February 26, 2020
While it is no secret that taking proper care of your teeth prevents cavities and decay, most people do not recognize the serious consequences if these problems are left untreated. One such result is gum disease, an infection that can lead to tooth loss, bone loss and systemic health problems. Gum disease, also known as periodontal disease, results from a variety of reasons including genetics, smoking and other tobacco use, misaligned teeth, and poor oral hygiene. In fact, when your teeth are not properly cared for, bacteria will eat away at your teeth and gums and cause the gums to pull away from the teeth and recede. Left to its own devices, gum recession can even eat away at your jawbone.
Bone loss is a common byproduct of untreated gum disease. As the gums pull away from the teeth, small pockets are created that are ideal habitats for bacteria and stray food particles. These bacteria then migrate to the bone and as the bone tissue wears away, tooth loss, craters and other symptoms of severe deterioration begin to occur.
The first effective step in treating bone loss is treating gum disease itself. Your dentist will start the process with a thorough visual examination and digital imaging of your mouth. Next, the infection is cleared with a minimally invasive laser procedure that removes plaque and harmful bacteria in order to restore vibrant oral health. This is a gentle procedure with minimal to no bleeding, pain or swelling. When the infection has been treated and if bone or tooth loss has occurred, your dentist might suggest replacing any missing teeth with dentures or permanent dental implants.What about bone density and related concerns related to gum disease? The portion of the jawbone supporting our teeth is known as the alveolar process, and loss of alveolar bone is directly linked to an increase in loose teeth and tooth loss, and other dental problems as well. For example, older women with osteoporosis may have difficulty with loose or ill-fitting dentures and experience less optimal outcomes from oral surgical procedures.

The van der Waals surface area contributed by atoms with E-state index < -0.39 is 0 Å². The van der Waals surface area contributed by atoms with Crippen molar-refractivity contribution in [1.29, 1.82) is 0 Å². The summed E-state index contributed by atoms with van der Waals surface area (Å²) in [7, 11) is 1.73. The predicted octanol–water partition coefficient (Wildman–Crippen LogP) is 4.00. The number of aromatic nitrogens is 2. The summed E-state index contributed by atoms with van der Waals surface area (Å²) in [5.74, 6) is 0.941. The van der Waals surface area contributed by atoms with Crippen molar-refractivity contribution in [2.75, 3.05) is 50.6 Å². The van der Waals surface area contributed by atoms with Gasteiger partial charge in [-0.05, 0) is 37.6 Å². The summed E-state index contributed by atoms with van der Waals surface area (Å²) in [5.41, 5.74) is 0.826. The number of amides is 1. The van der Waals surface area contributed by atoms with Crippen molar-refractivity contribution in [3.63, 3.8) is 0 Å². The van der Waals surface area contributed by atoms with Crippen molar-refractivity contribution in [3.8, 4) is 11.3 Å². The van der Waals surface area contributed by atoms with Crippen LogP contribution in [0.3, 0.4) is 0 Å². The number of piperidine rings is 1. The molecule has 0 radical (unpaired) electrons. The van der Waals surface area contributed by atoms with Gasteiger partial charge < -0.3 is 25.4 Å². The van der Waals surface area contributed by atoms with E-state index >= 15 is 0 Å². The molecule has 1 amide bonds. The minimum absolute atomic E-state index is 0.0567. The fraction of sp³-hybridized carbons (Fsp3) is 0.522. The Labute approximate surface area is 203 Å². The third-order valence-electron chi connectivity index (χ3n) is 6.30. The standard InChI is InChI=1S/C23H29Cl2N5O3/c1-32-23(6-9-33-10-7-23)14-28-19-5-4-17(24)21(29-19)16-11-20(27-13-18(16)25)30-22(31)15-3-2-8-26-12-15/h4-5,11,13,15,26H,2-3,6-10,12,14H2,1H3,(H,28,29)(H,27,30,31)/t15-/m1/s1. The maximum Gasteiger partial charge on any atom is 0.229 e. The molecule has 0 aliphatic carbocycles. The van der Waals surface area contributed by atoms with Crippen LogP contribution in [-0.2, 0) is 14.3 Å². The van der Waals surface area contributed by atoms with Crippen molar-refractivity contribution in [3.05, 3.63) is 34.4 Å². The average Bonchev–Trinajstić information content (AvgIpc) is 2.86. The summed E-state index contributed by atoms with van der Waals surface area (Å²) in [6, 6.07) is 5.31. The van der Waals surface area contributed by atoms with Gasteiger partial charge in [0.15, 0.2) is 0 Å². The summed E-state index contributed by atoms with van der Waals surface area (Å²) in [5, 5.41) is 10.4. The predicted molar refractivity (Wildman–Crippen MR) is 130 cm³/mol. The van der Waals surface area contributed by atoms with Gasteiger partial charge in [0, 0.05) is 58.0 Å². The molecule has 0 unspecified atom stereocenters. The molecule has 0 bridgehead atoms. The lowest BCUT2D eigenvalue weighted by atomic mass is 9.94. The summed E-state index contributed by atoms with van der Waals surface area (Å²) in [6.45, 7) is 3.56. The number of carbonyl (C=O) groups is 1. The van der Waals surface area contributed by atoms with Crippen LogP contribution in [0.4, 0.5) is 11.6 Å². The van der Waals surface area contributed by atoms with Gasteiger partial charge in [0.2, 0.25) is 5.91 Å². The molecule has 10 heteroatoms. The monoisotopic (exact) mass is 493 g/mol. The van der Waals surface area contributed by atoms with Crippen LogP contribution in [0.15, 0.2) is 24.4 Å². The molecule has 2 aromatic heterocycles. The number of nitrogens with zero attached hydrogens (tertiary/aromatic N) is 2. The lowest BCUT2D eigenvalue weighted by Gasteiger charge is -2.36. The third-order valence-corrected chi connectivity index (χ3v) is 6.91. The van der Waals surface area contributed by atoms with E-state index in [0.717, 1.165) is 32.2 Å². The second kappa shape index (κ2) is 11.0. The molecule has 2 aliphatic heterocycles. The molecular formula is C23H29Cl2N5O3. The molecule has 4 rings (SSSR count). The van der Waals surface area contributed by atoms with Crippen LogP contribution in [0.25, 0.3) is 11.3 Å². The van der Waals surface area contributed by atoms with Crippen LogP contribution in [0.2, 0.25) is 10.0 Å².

Periodontitis (gum disease) is a chronic infection affecting the gums and bones supporting the teeth. Bacteria and the body’s own immune system break down bone and connective tissue holding teeth in place, resulting in teeth loosening, falling out, or requiring extraction.Tooth loss is a common and oft-studied consequence of periodontitis, but the relationship between periodontitis and skeletal bone density is less clear. Some studies have found a direct relationship between bone loss, periodontitis, and tooth loss. It is also possible that loss of bone mineral density leaves bone susceptible to bacteria and increased risk of periodontitis and tooth loss.
Healthy gums are firm and pale pink, nestled snuggly around your teeth. If you experience any of the following signs and symptoms, you may have periodontitis and should visit your dentist immediately:
Additional research is underway to fully understand the relationship between osteoporosis and oral bone loss; however, scientists believe that efforts to optimize skeletal bone density will have an equally favorable impact on dental health.
To keep your teeth and bones strong, a healthy lifestyle is critical. In fact, you can make many simple but highly effective life changes to optimize bone health:
And always follow your dentist's recommended schedule for checkups. If you notice any symptoms of periodontitis, make an appointment right away. The sooner you seek care, the better your chances of reversing the effects of gum disease.